U.N. General Assembly (UNGA). This past week, the U.N. Security Council reviewed the Palestinian statehood petition and debated whether to impose international sanctions against Syria. On the margins of the UNGA Monday and before returning to Washington, Secretary Clinton met with Georgian Foreign Minister Grigol Vashadze, discussing the Swiss effort to mediate between Russia and Georgia over Russia’s application to join the World Trade Organization (WTO); Colombian Foreign Minister Maria Angela Holguin, discussing the pending U.S. free trade agreement; Vietnamese Foreign Minister Pham Binh Minh, talking about human rights and deepening the bilateral relationship; Ukraine Foreign Minister Kostyantyn Gryshchencko, signing a Memorandum of Understanding on nuclear security cooperation; Chinese Foreign Minister Yang Jiechi, discussing the U.S.-Taiwan arms sale package unveiled last week, other regional issues, Syria and the global economy; and Prime Minister Najib Miqati, reminding Lebanon of its international obligations regarding the special tribunal and also discussing Syria.

    Middle East Developments. In Washington Tuesday, Secretary of State Hillary Clinton and Portuguese Foreign Minister Paulo Portas criticized Israel’s announced intention to build 1100 new Jewish housing units in East Jerusalem; with Secretary Clinton saying, “We have long urged both sides to avoid any kind of action which could undermine trust, including and perhaps most particularly in Jerusalem, any action that could be viewed as provocative by either side.” The Secretary held a bilateral meeting Wednesday with Egyptian Foreign Minister Mohamed Kamel Amr, saying she was pleased Egypt has recognized the Libyan National Transitional Council (NTC) and was pleased  Foreign Minister Amr has reiterated Egypt’s support for the Camp David Accords. Thursday, U.S. Ambassador to Syria Robert Ford and U.S. Embassy personnel were attacked by a mob supportive of Syrian President Bashar al-Assad’s regime; to which Secretary Clinton said the attack on Ambassador Ford was “wholly unjustified.” Also Thursday, the White House condemned the conviction of Pastor Youcef Nadarkhani in Iran, calling for his release and saying “[a] decision to impose the death penalty would further demonstrate the Iranian authorities’ utter disregard for religious freedom….” Thursday, in Libya, four Republican Senators – Senators John McCain (Arizona), Lindsey Graham (South Carolina), Mark Kirk (Illinois) and Marco Rubio (Florida) – reportedly discussed with NTC officials the need to prosecute unpunished Libyan perpetrators of the 1988 Lockerbie bombing and future trade prospects. Also Thursday, the State Department said it was “deeply disturbed” by reports 20 medical professionals have been convicted by the National Safety Court in Bahrain. Vice President Biden met Thursday with Prime Minister Nasser Mohammed Al-Ahmed Al-Sabah of Kuwait, affirming U.S. commitment to the region’s security. President Obama confirmed U.S.-born cleric and al Qaeda in the Arabian Peninsula leader Anwar al -Awlaki was killed Friday morning by a U.S. drone attack in Yemen (which also killed U.S. citizen Samir Khan, coeditor of an al Qaeda magazine) saying the death of Awlaki is a “major blow” to al Qaeda’s most active affiliate. Next Friday, President Obama will host Prime Minister Beji Caid Essebsi of Tunisia.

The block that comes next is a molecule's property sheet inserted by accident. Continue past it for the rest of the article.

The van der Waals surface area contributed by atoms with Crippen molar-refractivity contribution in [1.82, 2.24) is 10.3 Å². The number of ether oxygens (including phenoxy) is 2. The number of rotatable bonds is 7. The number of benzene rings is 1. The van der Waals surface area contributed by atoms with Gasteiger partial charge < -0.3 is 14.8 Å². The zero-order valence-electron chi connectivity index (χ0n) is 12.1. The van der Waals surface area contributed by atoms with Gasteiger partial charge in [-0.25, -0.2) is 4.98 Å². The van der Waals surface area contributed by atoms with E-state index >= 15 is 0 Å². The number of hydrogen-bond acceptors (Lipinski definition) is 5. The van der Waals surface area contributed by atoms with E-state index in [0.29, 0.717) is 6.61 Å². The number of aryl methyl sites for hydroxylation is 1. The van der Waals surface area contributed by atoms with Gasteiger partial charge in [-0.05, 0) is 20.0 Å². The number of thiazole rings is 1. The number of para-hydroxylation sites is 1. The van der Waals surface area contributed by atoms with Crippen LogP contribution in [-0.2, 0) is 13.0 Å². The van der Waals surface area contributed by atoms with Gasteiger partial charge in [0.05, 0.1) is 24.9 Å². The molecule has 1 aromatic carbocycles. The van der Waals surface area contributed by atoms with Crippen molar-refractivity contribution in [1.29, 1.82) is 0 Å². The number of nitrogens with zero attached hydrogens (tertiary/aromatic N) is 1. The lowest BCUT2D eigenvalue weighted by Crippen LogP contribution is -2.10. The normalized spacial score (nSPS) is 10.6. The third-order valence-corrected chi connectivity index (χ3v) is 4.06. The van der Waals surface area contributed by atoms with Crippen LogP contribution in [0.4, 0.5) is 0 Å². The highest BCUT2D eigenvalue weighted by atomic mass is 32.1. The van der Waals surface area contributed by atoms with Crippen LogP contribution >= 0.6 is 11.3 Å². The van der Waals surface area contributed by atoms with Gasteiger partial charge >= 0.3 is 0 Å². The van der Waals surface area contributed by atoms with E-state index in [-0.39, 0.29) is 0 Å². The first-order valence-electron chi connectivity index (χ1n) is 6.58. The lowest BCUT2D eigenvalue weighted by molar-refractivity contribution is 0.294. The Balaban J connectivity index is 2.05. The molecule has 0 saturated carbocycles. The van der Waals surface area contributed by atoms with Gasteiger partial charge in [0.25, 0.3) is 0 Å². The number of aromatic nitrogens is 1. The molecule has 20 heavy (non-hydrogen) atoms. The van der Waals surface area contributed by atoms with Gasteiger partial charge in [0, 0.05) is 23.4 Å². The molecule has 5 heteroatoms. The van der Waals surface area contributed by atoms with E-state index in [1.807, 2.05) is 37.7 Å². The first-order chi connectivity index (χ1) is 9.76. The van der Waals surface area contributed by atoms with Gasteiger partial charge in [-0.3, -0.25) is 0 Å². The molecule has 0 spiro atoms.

On Tuesday, the Senate approved the U.S.-Rwanda Bilateral Investment Treaty by unanimous consent. This week, Senate Finance Committee Ranking Member Orrin Hatch (R-Utah) sent a letter to Treasury Secretary Timothy Geithner and U.S. Trade Representative Ron Kirk requesting clarification on the Administration’s position on Senators Sherrod Brown (D-Ohio) and Charles Schumer’s (D-New York) currency bill (S. 1619). White House Press Secretary Jay Carney said Wednesday the White House is “reviewing the bill, and we share the goal of achieving further appreciation of China’s currency.” The Senate is scheduled to take up the bill next week.

    President Obama spoke Thursday with President Islam Karimov, discussing Uzbekistan’s 20 years of independence, Afghanistan, and furthering the bilateral relationship. Meanwhile, Secretary Clinton held bilateral meetings Thursday with Uzbek Foreign Minister Elyor Ganiev; Kuwaiti Prime Minister Al-Sabah and Nigerian Foreign Minister Olubenga Ashiru; the Secretary also chaired a Millennium Challenge Corporation Board Meeting Wednesday. The State Department said Thursday the United States continues to strongly support the Cypriot-led negotiation process to reunify the island of Cyprus into a bi-zonal, bicommunal federation and also supports Cyprus’ right to explore for energy in its coastal water boundaries.

    This week, President Obama announced his intention to nominate the following individuals: Earl Gast to be Assistant Administrator for Africa (USAID); Robert Jacobson to be Assistant Secretary for Western Hemisphere Affairs (State); and Michael Scuse to be Under Secretary for Farm and Foreign Agricultural Services (Agriculture). Terry Garcia, the President’s nominee to be Deputy of Commerce, announced Thursday he is withdrawing his nomination after his nomination was held up by Republicans. Meanwhile, on Tuesday, the Senate confirmed Tom Countryman as Assistant Secretary of State for International Security and Non-Proliferation and John Heffern as U.S. Ambassador to Armenia. The White House announced Friday, President Obama will host Norwegian Prime Minister Jens Stoltenberg on October 20th.